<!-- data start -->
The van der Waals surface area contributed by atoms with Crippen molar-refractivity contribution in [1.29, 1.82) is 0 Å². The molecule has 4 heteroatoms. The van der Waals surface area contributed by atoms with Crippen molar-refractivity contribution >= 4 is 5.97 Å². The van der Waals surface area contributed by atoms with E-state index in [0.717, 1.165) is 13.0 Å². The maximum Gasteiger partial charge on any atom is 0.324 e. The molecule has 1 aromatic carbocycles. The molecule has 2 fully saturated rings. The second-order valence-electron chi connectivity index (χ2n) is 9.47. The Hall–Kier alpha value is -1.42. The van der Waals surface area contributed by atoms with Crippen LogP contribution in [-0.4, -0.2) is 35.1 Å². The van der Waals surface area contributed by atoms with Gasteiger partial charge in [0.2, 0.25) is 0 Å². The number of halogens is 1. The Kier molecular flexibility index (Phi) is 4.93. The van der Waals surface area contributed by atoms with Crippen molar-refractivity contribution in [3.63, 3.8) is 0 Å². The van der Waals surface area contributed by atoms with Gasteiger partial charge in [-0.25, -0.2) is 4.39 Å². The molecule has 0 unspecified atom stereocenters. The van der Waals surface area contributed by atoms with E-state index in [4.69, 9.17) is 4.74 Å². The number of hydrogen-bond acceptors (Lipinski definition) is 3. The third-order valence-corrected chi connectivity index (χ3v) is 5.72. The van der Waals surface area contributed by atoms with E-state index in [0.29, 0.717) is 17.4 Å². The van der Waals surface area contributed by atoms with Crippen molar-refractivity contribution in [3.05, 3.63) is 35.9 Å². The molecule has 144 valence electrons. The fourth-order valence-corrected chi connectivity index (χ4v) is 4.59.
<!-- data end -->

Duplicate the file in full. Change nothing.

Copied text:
The van der Waals surface area contributed by atoms with Crippen molar-refractivity contribution in [1.29, 1.82) is 0 Å². The molecule has 4 heteroatoms. The van der Waals surface area contributed by atoms with Crippen molar-refractivity contribution >= 4 is 5.97 Å². The van der Waals surface area contributed by atoms with E-state index in [0.717, 1.165) is 13.0 Å². The maximum Gasteiger partial charge on any atom is 0.324 e. The molecule has 1 aromatic carbocycles. The molecule has 2 fully saturated rings. The second-order valence-electron chi connectivity index (χ2n) is 9.47. The Hall–Kier alpha value is -1.42. The van der Waals surface area contributed by atoms with Crippen LogP contribution in [-0.4, -0.2) is 35.1 Å². The van der Waals surface area contributed by atoms with Gasteiger partial charge in [0.2, 0.25) is 0 Å². The number of halogens is 1. The Kier molecular flexibility index (Phi) is 4.93. The van der Waals surface area contributed by atoms with Crippen molar-refractivity contribution in [3.63, 3.8) is 0 Å². The van der Waals surface area contributed by atoms with Gasteiger partial charge in [-0.25, -0.2) is 4.39 Å². The molecule has 0 unspecified atom stereocenters. The van der Waals surface area contributed by atoms with E-state index in [4.69, 9.17) is 4.74 Å². The number of hydrogen-bond acceptors (Lipinski definition) is 3. The third-order valence-corrected chi connectivity index (χ3v) is 5.72. The van der Waals surface area contributed by atoms with E-state index in [0.29, 0.717) is 17.4 Å². The van der Waals surface area contributed by atoms with Crippen molar-refractivity contribution in [3.05, 3.63) is 35.9 Å². The molecule has 144 valence electrons. The fourth-order valence-corrected chi connectivity index (χ4v) is 4.59.